At first glance, you may wonder why the Labour Party’s stance on independent schools is of concern to the entire local community. But charging hard-working parents VAT on independent school fees would have implications that go far beyond our school gates, affecting all local schools and parents.

As a school, any money Channing makes is directly invested into our provision of education, as well as funding our partnership programmes and providing bursaries for pupils who might otherwise not be able to afford to attend the school.

Our trailblazing Education Plus partnership with Highgate Newtown Community Partners (HNCP) and Brookfield Primary School is providing opportunities for pupils who need it most.

Our work includes several primary schools with pupils participating in a dozen clubs and activities each week. We are also developing links with local secondary schools, including a thriving relationship with St Aloysius College.

Ham & High: Mrs Hughes is concerned about the impact of charging parents VATMrs Hughes is concerned about the impact of charging parents VAT (Image: Channing)

Alongside our growing partnerships, charitable work is central to our ethos.

Having provided support for HNCP community lunches over the last few years, we now host our own, free, monthly Communi-teas for local residents. In addition, the Senior School raises around £25,000 annually for local charities, while the Junior School makes significant donations to the Ringcross and North London food banks every week.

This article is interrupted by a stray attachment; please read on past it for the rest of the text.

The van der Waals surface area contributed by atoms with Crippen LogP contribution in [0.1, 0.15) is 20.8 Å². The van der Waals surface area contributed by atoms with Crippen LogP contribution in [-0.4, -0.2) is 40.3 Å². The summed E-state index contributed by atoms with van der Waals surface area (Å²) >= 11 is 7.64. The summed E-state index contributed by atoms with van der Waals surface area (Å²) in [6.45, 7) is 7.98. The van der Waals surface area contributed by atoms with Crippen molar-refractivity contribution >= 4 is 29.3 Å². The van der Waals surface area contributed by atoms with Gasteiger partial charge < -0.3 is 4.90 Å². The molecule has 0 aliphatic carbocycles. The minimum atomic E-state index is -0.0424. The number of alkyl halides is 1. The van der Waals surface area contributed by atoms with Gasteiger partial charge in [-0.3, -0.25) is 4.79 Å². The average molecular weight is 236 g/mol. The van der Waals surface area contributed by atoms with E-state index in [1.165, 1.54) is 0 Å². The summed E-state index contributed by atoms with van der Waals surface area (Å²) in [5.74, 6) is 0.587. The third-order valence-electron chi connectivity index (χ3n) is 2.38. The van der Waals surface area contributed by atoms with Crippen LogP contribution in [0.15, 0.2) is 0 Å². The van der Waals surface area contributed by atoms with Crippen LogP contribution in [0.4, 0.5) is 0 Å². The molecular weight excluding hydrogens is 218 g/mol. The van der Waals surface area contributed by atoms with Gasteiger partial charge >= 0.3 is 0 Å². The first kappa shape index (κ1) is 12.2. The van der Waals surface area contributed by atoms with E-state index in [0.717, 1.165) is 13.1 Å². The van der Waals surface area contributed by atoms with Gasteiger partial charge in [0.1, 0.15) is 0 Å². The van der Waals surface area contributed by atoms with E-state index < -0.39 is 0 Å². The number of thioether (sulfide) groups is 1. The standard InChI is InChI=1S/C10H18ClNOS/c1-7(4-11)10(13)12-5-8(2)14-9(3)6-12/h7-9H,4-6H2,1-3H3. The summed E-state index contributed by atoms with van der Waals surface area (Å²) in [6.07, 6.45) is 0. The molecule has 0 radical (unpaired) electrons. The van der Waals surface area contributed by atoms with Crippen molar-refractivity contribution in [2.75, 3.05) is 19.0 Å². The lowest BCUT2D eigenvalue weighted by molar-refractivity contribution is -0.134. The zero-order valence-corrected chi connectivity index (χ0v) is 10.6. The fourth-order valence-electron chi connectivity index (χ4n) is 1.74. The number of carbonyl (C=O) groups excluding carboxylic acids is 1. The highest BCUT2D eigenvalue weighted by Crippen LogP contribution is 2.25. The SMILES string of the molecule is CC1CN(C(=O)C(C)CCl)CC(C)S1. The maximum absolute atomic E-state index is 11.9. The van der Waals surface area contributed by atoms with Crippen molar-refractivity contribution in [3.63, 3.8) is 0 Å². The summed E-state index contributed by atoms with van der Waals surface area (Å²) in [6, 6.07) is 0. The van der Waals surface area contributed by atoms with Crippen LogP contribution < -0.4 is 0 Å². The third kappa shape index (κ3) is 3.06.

Charging parents VAT would make our education unaffordable for some and risk their children having to leave the school.

We have students in receipt of transformational bursaries, often of 100% of fees. Everything Channing does comes from fee income, so the impact of Labour’s policies would inevitably limit our work.

This would cause significant disruption for children forced to leave the school, but there should be even more concern about the capacity of local state schools to absorb the ensuing increase in pupil numbers. This would come not just from Channing but also from other independent schools in the area.

At a time when school budgets are in crisis, enacting a policy that would cost state schools money to educate more pupils without raising the funds needed to cover this seems short-sighted in the extreme.

The policy would also be damaging to the Highgate community. 

We buy a large proportion of our food and some of our education supplies from local independent traders. These are relationships we really value but with Labour’s proposed squeeze, shopping locally might become unaffordable for us.

You may not feel Labour’s ideological proposals are relevant to you. However, Channing is knitted into the fabric of Highgate and the community would feel the loss of all these things.

If what I have written here strikes a chord with you, I urge you to contact your local MP warning against this policy.

Mrs Lindsey Hughes is headmistress of Channing School in Highgate.